WASHINGTON, May 27, 2010 — Upcoming training exercises for the U.S. and South Korean militaries following North Korea’s sinking of a South Korean navy ship are designed to help in controlling and stabilizing the situation, not to escalate tensions, the top U.S. military officer said yesterday during a visit to Colorado Springs, Colo.
Navy Adm. Mike Mullen, chairman of the Joint Chiefs of Staff, told reporters at Peterson Air Force Base that the exercises are part of “strong measures” to address North Korea’s sinking of the frigate Cheonan on March 26. The attack left 46 South Korean sailors dead.
Mullen called the incident a “blatant act” from an unpredictable North Korea. “It is very clear to all of us that have looked at the evidence” there’s “no question that they did it,” he said.
U.S.-South Korean anti-submarine warfare exercises in the planning stages will help to build capabilities to help prevent a repeat attack, he said. These exercises, the admiral noted, will present difficult technical and tactical challenges, particularly in light of shallow operating waters.
“[But] it’s a skill set we are going to press on, because clearly, we don’t want that to happen again,” Mullen said. “We don’t want to give that option to North Korea in the future. We want to take it away.”
Citing North Korea’s threat to sever all relations with South Korea and its history of cyclical violence against the south, Mullen expressed concern that the Cheonan sinking could be more than an isolated incident.
“North Korea is predictable in one sense: that it is unpredictable in what it is going to do,” Mullen said. “North Korea goes through these cycles. I worry a great deal that this is not the last thing we are going to see.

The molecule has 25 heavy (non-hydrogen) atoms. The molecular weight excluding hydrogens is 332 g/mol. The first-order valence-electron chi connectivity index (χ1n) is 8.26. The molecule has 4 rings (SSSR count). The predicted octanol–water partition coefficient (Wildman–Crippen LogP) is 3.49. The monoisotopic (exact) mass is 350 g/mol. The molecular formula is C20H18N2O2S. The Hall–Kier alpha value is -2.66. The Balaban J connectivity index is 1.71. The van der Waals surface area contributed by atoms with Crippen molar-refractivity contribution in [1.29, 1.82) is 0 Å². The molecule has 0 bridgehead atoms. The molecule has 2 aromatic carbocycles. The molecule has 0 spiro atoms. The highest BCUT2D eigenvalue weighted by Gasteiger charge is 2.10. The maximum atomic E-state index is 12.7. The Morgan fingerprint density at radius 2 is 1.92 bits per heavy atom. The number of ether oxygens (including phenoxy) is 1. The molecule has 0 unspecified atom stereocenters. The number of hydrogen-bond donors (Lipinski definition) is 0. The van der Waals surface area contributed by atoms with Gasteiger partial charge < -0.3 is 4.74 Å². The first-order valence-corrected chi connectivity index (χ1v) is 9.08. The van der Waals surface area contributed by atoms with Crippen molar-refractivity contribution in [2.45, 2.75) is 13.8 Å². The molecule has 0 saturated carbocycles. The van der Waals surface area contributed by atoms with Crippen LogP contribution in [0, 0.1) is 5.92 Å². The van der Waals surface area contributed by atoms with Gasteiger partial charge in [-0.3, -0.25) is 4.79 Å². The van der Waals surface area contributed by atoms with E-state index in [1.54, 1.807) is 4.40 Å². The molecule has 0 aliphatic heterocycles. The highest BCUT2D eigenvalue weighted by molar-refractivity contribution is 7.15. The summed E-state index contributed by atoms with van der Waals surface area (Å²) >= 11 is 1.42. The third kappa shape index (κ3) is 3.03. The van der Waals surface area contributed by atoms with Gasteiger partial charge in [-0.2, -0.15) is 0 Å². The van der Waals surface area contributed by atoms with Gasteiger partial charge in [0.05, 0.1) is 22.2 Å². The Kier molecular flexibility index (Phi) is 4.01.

“I think it’s important that we are vigilant on this,” he added.
Mullen emphasized that all plans regarding North Korea – such as those for any contingencies around the world – include “off ramps” aimed at deescalating tensions. “It’s a part of our thought. It is in everything we do,” he said. “So very naturally, it is part of how we are thinking about this.”
He emphasized, however, that this approach doesn’t signal impotence or weakness. “Whatever happens in the future, I think there will be strong measures,” he said. “But they are not designed to escalate. They are designed to control and to stabilize.”
The North Korean military has weakened, Mullen conceded, but still has the capabilities to inflict “a lot of damage,” particularly in light of its proximity to Seoul.
Meanwhile, Mullen noted strides being made within the South Korean military. Working in close cooperation with U.S. Forces Korea, it’s on a path to assuming wartime operational control of its forces in 2012.
“They have a lot more confidence in themselves, and so do we,” Mullen said.
U.S. Department of Defense
Office of the Assistant Secretary of Defense (Public Affairs)